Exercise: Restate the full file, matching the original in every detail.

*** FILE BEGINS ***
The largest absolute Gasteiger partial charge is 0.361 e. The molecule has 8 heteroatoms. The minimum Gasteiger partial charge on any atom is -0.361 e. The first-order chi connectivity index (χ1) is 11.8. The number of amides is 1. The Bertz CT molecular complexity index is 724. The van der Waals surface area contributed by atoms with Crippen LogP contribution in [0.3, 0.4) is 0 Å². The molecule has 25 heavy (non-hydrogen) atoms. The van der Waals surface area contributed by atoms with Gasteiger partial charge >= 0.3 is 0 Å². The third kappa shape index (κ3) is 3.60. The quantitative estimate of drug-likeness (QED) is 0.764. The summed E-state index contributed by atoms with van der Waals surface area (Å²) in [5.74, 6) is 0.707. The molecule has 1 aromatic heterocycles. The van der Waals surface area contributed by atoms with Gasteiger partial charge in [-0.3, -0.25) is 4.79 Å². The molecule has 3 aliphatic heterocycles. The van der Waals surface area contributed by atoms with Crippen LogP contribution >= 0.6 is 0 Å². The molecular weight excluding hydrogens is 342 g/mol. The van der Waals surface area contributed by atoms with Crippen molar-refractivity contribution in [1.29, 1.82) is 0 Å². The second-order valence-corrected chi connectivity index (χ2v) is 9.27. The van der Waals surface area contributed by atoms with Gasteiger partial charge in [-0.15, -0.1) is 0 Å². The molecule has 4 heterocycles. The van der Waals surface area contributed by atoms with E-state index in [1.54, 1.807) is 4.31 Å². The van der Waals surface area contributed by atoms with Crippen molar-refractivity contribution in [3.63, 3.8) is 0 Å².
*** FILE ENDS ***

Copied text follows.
The largest absolute Gasteiger partial charge is 0.361 e. The molecule has 8 heteroatoms. The minimum Gasteiger partial charge on any atom is -0.361 e. The first-order chi connectivity index (χ1) is 11.8. The number of amides is 1. The Bertz CT molecular complexity index is 724. The van der Waals surface area contributed by atoms with Crippen LogP contribution in [0.3, 0.4) is 0 Å². The molecule has 25 heavy (non-hydrogen) atoms. The van der Waals surface area contributed by atoms with Gasteiger partial charge >= 0.3 is 0 Å². The third kappa shape index (κ3) is 3.60. The quantitative estimate of drug-likeness (QED) is 0.764. The summed E-state index contributed by atoms with van der Waals surface area (Å²) in [5.74, 6) is 0.707. The molecule has 1 aromatic heterocycles. The van der Waals surface area contributed by atoms with Gasteiger partial charge in [-0.3, -0.25) is 4.79 Å². The molecule has 3 aliphatic heterocycles. The van der Waals surface area contributed by atoms with Crippen LogP contribution >= 0.6 is 0 Å². The molecular weight excluding hydrogens is 342 g/mol. The van der Waals surface area contributed by atoms with Crippen molar-refractivity contribution in [1.29, 1.82) is 0 Å². The second-order valence-corrected chi connectivity index (χ2v) is 9.27. The van der Waals surface area contributed by atoms with Gasteiger partial charge in [-0.15, -0.1) is 0 Å². The molecule has 4 heterocycles. The van der Waals surface area contributed by atoms with E-state index in [1.54, 1.807) is 4.31 Å². The van der Waals surface area contributed by atoms with Crippen molar-refractivity contribution in [3.63, 3.8) is 0 Å².